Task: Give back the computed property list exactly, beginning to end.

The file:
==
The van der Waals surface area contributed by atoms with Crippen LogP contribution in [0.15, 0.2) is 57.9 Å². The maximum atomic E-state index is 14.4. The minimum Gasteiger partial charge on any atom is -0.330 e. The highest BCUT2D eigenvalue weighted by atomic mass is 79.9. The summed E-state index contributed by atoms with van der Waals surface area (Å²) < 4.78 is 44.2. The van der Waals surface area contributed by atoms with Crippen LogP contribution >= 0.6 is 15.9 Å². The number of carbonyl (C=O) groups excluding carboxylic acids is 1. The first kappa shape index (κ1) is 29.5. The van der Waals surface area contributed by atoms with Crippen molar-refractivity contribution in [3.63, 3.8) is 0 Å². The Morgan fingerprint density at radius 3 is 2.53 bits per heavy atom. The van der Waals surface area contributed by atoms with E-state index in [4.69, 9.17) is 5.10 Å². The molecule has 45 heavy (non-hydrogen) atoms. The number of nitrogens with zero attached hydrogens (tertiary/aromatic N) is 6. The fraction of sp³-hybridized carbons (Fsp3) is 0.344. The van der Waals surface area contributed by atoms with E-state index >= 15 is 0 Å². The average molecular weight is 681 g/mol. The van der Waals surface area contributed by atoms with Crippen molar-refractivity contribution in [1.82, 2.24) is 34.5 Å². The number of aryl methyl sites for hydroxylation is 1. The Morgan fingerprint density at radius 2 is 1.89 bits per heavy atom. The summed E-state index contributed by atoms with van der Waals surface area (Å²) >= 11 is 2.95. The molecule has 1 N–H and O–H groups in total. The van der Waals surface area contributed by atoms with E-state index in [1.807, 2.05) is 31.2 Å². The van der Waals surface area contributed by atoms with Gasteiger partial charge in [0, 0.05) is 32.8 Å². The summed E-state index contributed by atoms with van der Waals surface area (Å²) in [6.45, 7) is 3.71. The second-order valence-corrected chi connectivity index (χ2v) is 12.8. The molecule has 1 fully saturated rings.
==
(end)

The van der Waals surface area contributed by atoms with Crippen LogP contribution in [0.15, 0.2) is 57.9 Å². The maximum atomic E-state index is 14.4. The minimum Gasteiger partial charge on any atom is -0.330 e. The highest BCUT2D eigenvalue weighted by atomic mass is 79.9. The summed E-state index contributed by atoms with van der Waals surface area (Å²) < 4.78 is 44.2. The van der Waals surface area contributed by atoms with Crippen LogP contribution >= 0.6 is 15.9 Å². The number of carbonyl (C=O) groups excluding carboxylic acids is 1. The first kappa shape index (κ1) is 29.5. The van der Waals surface area contributed by atoms with Crippen molar-refractivity contribution in [3.63, 3.8) is 0 Å². The Morgan fingerprint density at radius 3 is 2.53 bits per heavy atom. The van der Waals surface area contributed by atoms with E-state index in [4.69, 9.17) is 5.10 Å². The molecule has 45 heavy (non-hydrogen) atoms. The number of nitrogens with zero attached hydrogens (tertiary/aromatic N) is 6. The fraction of sp³-hybridized carbons (Fsp3) is 0.344. The van der Waals surface area contributed by atoms with E-state index >= 15 is 0 Å². The average molecular weight is 681 g/mol. The van der Waals surface area contributed by atoms with Crippen molar-refractivity contribution in [1.82, 2.24) is 34.5 Å². The number of aryl methyl sites for hydroxylation is 1. The Morgan fingerprint density at radius 2 is 1.89 bits per heavy atom. The summed E-state index contributed by atoms with van der Waals surface area (Å²) >= 11 is 2.95. The molecule has 1 N–H and O–H groups in total. The van der Waals surface area contributed by atoms with E-state index in [1.807, 2.05) is 31.2 Å². The van der Waals surface area contributed by atoms with Gasteiger partial charge in [0, 0.05) is 32.8 Å². The summed E-state index contributed by atoms with van der Waals surface area (Å²) in [6.45, 7) is 3.71. The second-order valence-corrected chi connectivity index (χ2v) is 12.8. The molecule has 1 fully saturated rings.